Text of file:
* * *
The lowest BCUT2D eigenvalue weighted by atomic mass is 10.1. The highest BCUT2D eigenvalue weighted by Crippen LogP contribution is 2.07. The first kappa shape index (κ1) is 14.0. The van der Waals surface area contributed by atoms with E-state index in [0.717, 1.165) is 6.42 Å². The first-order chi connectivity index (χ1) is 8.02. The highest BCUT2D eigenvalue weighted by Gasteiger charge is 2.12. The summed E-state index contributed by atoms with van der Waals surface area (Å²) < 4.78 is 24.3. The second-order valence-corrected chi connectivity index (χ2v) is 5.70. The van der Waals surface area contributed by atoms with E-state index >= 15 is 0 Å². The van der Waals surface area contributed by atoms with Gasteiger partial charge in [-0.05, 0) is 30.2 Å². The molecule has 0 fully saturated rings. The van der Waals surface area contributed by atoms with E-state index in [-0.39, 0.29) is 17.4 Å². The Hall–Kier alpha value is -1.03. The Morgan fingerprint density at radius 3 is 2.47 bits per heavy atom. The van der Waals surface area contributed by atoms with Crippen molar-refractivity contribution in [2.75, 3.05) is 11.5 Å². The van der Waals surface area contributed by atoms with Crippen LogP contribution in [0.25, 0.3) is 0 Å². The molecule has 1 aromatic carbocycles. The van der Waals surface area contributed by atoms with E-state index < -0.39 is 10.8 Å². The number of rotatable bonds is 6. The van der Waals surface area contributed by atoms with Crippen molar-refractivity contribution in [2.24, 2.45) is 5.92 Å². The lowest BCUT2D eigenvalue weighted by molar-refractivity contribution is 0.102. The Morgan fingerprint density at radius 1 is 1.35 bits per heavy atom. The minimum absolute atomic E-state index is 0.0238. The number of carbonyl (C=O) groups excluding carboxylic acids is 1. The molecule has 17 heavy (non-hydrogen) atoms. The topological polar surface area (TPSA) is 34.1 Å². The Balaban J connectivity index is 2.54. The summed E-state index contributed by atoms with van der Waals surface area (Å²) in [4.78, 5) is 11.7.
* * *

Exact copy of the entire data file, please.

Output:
The lowest BCUT2D eigenvalue weighted by atomic mass is 10.1. The highest BCUT2D eigenvalue weighted by Crippen LogP contribution is 2.07. The first kappa shape index (κ1) is 14.0. The van der Waals surface area contributed by atoms with E-state index in [0.717, 1.165) is 6.42 Å². The first-order chi connectivity index (χ1) is 8.02. The highest BCUT2D eigenvalue weighted by Gasteiger charge is 2.12. The summed E-state index contributed by atoms with van der Waals surface area (Å²) < 4.78 is 24.3. The second-order valence-corrected chi connectivity index (χ2v) is 5.70. The van der Waals surface area contributed by atoms with E-state index >= 15 is 0 Å². The van der Waals surface area contributed by atoms with Gasteiger partial charge in [-0.05, 0) is 30.2 Å². The molecule has 0 fully saturated rings. The van der Waals surface area contributed by atoms with E-state index in [-0.39, 0.29) is 17.4 Å². The Hall–Kier alpha value is -1.03. The Morgan fingerprint density at radius 3 is 2.47 bits per heavy atom. The van der Waals surface area contributed by atoms with Crippen molar-refractivity contribution in [2.75, 3.05) is 11.5 Å². The van der Waals surface area contributed by atoms with Crippen LogP contribution in [0.25, 0.3) is 0 Å². The molecule has 1 aromatic carbocycles. The van der Waals surface area contributed by atoms with E-state index < -0.39 is 10.8 Å². The number of rotatable bonds is 6. The van der Waals surface area contributed by atoms with Crippen molar-refractivity contribution in [2.24, 2.45) is 5.92 Å². The lowest BCUT2D eigenvalue weighted by molar-refractivity contribution is 0.102. The Morgan fingerprint density at radius 1 is 1.35 bits per heavy atom. The minimum absolute atomic E-state index is 0.0238. The number of carbonyl (C=O) groups excluding carboxylic acids is 1. The molecule has 17 heavy (non-hydrogen) atoms. The topological polar surface area (TPSA) is 34.1 Å². The Balaban J connectivity index is 2.54. The summed E-state index contributed by atoms with van der Waals surface area (Å²) in [4.78, 5) is 11.7.